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Considerations For Battery Room Design, Battery Stands and Enclosures.

Thursday, 2nd February 2017
Battery Advice

INTRODUCTION

This article looks at the preferred designs for battery rooms and discusses how batteries should be laid out to give a safe environment. Alternative battery stand types are discussed to illustrate accessibility of the cells or monoblocs and safety considerations.

VRLA, Vented and Nickel Cadmium battery types are included.

Fully detailed information can be found in International Standards such as BS EN 50272-2:2001. This article gives an overview only to the more important subjects.

OVERVIEW

Battery rooms can be a hazardous place and all persons entering must be aware of the dangers. All too often, inexperienced people enter a room without receiving any safety information. Visitors who may have never been in a battery room previously are particularly vulnerable and must be give a short overview of the hazards. Topics discussed should include emergency evacuation procedure although this may be covered immediately after entering the room when emergency exit routs can be pointed out. High voltage and the need not to touch any part of the battery or stand should be explained. Battery acid and lead compounds and the risk of explosion due to the build up of explosive gasses should be discussed. The hazards with nickel cadmium batteries, which contain highly corrosive potassium hydroxide and give off hydrogen, should be discussed.

No persons should be allowed to enter a battery room without the correct clothing. Man made synthetic clothing may generate a static charge which can result in a spark which in turn may ignite the explosive gasses given off by all lead-acid and nickel cadmium battery types. This is less critical when considering VRLA batteries. For people not actually working on the battery or touching it, such as visitors, every day clothing is acceptable. The owner of the battery has a duty of care towards all persons entering a battery room.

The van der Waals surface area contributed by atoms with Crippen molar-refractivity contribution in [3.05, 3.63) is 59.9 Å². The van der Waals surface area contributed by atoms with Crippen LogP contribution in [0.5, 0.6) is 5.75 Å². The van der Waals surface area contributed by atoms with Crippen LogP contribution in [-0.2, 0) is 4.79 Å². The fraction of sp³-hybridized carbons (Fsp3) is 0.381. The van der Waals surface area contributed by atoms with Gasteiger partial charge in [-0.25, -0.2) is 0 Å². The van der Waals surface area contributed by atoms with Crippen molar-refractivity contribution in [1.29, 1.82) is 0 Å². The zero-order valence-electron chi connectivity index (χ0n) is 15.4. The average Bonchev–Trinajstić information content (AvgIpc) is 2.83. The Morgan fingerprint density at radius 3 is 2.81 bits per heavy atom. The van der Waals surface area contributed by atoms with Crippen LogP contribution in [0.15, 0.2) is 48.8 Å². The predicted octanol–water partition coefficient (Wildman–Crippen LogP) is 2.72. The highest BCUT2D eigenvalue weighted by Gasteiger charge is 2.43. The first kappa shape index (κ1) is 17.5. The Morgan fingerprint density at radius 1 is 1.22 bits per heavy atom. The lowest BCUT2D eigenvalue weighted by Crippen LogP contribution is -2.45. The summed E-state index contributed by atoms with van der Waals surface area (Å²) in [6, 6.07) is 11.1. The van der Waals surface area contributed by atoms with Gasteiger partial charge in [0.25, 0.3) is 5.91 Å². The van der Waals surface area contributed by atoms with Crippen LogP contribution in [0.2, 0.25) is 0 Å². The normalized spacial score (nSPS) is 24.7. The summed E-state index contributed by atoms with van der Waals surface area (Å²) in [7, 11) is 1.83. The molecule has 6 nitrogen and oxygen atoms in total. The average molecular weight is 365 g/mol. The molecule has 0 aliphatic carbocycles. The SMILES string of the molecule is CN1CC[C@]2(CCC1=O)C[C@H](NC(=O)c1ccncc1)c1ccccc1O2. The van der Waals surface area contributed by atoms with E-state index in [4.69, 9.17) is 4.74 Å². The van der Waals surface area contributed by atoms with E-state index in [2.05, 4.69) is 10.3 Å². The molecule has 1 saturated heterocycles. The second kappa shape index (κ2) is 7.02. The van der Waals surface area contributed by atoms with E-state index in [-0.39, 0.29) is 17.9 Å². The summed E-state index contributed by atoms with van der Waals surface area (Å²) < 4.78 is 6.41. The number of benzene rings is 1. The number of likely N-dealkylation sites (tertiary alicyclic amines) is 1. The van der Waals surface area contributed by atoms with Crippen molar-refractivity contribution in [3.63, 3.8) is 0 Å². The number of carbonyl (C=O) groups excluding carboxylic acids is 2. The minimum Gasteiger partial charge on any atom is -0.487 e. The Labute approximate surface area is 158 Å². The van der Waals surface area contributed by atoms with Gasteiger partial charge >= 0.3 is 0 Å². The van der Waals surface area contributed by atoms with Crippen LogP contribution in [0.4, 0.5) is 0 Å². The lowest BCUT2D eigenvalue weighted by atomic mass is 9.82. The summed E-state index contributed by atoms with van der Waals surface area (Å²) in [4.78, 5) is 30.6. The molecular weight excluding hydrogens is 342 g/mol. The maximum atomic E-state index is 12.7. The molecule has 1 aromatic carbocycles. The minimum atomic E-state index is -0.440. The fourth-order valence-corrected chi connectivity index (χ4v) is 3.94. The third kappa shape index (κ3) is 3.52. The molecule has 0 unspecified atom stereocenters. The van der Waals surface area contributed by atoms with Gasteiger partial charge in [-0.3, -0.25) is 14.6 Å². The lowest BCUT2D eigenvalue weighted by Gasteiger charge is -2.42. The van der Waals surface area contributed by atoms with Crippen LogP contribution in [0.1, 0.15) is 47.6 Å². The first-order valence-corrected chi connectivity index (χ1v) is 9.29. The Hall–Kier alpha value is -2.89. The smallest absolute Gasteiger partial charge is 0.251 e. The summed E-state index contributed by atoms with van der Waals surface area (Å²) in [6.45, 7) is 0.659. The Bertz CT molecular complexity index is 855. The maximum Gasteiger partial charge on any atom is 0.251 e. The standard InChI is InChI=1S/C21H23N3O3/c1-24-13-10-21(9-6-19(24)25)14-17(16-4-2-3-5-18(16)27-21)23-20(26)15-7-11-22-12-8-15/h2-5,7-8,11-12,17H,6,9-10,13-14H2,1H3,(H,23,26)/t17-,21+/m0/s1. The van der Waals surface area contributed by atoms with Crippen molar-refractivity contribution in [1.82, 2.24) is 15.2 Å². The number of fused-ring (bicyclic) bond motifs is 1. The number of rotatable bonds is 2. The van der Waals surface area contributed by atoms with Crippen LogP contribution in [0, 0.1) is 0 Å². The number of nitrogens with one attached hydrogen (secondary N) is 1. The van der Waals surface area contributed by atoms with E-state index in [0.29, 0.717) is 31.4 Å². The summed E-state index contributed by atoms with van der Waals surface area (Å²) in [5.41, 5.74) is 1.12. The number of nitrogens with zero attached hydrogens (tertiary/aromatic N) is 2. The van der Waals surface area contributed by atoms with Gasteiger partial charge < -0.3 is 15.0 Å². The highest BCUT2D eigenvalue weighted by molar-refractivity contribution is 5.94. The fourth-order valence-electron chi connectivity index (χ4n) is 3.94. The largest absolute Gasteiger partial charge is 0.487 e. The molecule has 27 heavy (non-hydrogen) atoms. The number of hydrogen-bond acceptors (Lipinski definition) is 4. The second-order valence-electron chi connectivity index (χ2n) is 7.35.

A fully documented Method Statement and Risk Assessment must be covered for any person working on any part of a battery system. Even visitors may be required to sign the documents to confirm they have understood them and will comply with a simple Method Statement, even if they are not directly involved in the work. Lone working is possible when working in a battery room providing the activity is clearly understood and emergency procedures are in place.

As a final overview, all doors to the battery room must be anti-panic and open outwards.

BATTERY ROOM SIGNS

Because battery rooms are a hazardous place, appropriate signage must be applied to the door. Doors should be locked to ensure only authorised persons can enter. A list of typical signs for lead acid batteries is given below. These signs are self-explanatory.

The examples given below are not exhaustive but do give the reader an appreciation of the hazards that may be encountered within a battery room. Where nickel cadmium batteries are installed, the appropriate warning for the potassium hydroxide, nickel and cadmium should be posted.

Image 1

BATTERY STAND AND ENCLOSURE EARTHING

Batteries may be mounted on racks or in cabinets. When installed on racks, these may be of wood or steel and both may be insulated from earth. Generally speaking, battery stands are not earthed but isolated from earth. Some steel stands are earthed and consideration should be given to the method of earthling each component, such as rails and frames, to the next component as well as to “ground”. While steel stands are normally isolated from ground, steel enclosures are normally earthed. There is no Standard that covers earthling and the decision is left to the user.